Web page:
If games get nasty, Ryan Reaves now has some backup.

When Reaves punched Columbus center Lukas Sedlak to the ice in the first period of Thursday night s game at PPG Paints Arena, the Penguins had earned six fighting majors this season. Reaves was responsible for all them. He s tied with Nashville s Cody McLeod for third in the league in fights, trailing Florida s Micheal Haley 9 and Washington s Tom Wilson 7 .

Reaves can handle the workload, of course. He s had as many as 13 fighting majors in a season in the NHL and 17 in the AHL.

Still, he said he wouldn t mind a helping fist every once in a while.

“I guess it s nice [url=][/url],” Reaves said. “I thought I ve handled it decently. If he wants to take a couple, he s more than welcome to.”

Reaves thought of one scenario where he would definitely welcome Oleksiak s participation.

“Those line brawls,” he joked. “I don t need to be taking four guys.”

Oleksiak [url=][/url], who has two fighting majors this season and eight in his NHL career, isn t as enthusiastic a pugilist as Reaves, but he s a willing combatant at times.

“It comes with the size,” Oleksiak said. “Guys try to make a name for themselves. If it happens, I like to think I ll step up to the plate.”

Oleksiak said he and Reaves had a few run ins when both played in the Western Conference, but hostilities never escalated to the point where gloves were dropped.

“He s obviously a pretty tough customer,” Oleksiak said. “You ve got to be smart fighting a guy like that. He s definitely a guy I m glad I m playing with now.”


Ian Cole was scratched to make room in the lineup for Oleksiak, who started the game on the right side of a defense pair with Matt Hunwick.

It was the fourth healthy scratch of the season for Cole, who has been mentioned in credible trade rumors over the past few weeks. He took a total of six minor penalties in his previous four games.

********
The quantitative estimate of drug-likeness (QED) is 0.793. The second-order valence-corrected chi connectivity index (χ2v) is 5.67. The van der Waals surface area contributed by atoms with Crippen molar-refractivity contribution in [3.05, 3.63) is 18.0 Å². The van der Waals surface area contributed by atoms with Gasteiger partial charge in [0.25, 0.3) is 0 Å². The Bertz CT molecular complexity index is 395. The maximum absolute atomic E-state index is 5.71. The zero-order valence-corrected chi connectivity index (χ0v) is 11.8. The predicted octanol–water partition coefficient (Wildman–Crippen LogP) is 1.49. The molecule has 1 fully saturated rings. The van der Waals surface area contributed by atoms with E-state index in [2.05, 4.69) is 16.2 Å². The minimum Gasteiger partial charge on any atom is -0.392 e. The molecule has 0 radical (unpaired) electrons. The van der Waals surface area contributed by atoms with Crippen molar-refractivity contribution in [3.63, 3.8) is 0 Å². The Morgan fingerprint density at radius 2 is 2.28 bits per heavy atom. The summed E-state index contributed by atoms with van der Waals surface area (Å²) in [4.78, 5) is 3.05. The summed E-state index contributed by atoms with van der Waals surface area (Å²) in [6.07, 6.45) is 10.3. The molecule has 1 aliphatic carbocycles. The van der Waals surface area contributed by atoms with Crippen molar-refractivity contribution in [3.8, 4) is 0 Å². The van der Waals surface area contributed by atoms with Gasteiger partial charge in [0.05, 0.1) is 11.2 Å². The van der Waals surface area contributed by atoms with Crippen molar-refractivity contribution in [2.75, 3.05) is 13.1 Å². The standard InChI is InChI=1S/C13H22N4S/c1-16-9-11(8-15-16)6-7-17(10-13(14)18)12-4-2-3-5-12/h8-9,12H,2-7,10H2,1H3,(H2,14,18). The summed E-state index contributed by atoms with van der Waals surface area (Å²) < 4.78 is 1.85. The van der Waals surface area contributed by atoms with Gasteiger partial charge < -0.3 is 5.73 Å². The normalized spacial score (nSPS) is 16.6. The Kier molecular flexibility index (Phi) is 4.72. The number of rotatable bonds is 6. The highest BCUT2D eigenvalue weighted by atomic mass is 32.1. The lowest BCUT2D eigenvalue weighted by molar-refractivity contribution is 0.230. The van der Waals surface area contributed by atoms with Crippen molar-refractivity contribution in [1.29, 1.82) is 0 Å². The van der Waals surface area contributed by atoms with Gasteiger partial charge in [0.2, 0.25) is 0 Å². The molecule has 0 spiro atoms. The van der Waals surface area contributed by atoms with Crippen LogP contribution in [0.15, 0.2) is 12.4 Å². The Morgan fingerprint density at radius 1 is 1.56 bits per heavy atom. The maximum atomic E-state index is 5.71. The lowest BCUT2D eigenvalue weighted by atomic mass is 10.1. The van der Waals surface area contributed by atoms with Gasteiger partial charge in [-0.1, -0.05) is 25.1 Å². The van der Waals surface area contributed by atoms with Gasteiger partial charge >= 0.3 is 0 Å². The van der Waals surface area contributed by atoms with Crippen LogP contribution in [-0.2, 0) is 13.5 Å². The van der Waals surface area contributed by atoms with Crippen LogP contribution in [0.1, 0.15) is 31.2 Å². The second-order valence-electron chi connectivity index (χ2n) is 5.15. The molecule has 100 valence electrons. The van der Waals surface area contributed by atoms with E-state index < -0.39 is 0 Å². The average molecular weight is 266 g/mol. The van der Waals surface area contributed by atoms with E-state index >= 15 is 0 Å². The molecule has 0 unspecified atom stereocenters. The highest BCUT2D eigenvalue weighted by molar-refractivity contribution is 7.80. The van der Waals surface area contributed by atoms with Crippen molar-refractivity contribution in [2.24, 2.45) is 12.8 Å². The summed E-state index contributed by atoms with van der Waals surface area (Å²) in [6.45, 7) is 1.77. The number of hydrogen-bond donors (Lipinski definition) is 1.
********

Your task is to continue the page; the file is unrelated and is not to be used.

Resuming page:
“At times, he s been very effective for us and at times [url=]Phil Kessel Jersey[/url], he hasn t been as effective,” coach Mike Sullivan said. “I think you could say that for a lot of our guys in our lineup at this point. That s one of the reasons why our team has had the inconsistency that it s had throughout the first part of this season. We re looking for more consistency from all of our players.”


Winger Patric Hornqvist was in the lineup after missing Monday s game in Colorado with an upper body injury. He said the injury occurred Saturday night in Arizona, and he had no concerns it would have lingering effects.

Dominik Simon returned from a one game absence because of illness and started on the right side of the top line with Jake Guentzel and Sidney Crosby.

Phil Kessel ran his consecutive games played streak to 646 after missing Wednesday s practice for maintenance.


Columbus center Brandon Dubinsky, a frequent antagonist of Crosby, did not play in Thursday s game. He s expected to miss six to eight weeks after Edmonton s Zack Kassian broke his orbital with a left hand in a fight Dec. 12.

Even with Kassian out [url=][/url], Reaves said he was briefed about what to expect when the Penguins and Blue Jackets meet.

“I know they try getting under our skin and playing the top guys physical,” Reaves said. “That s something we have to do back to them and push back and set the tempo.”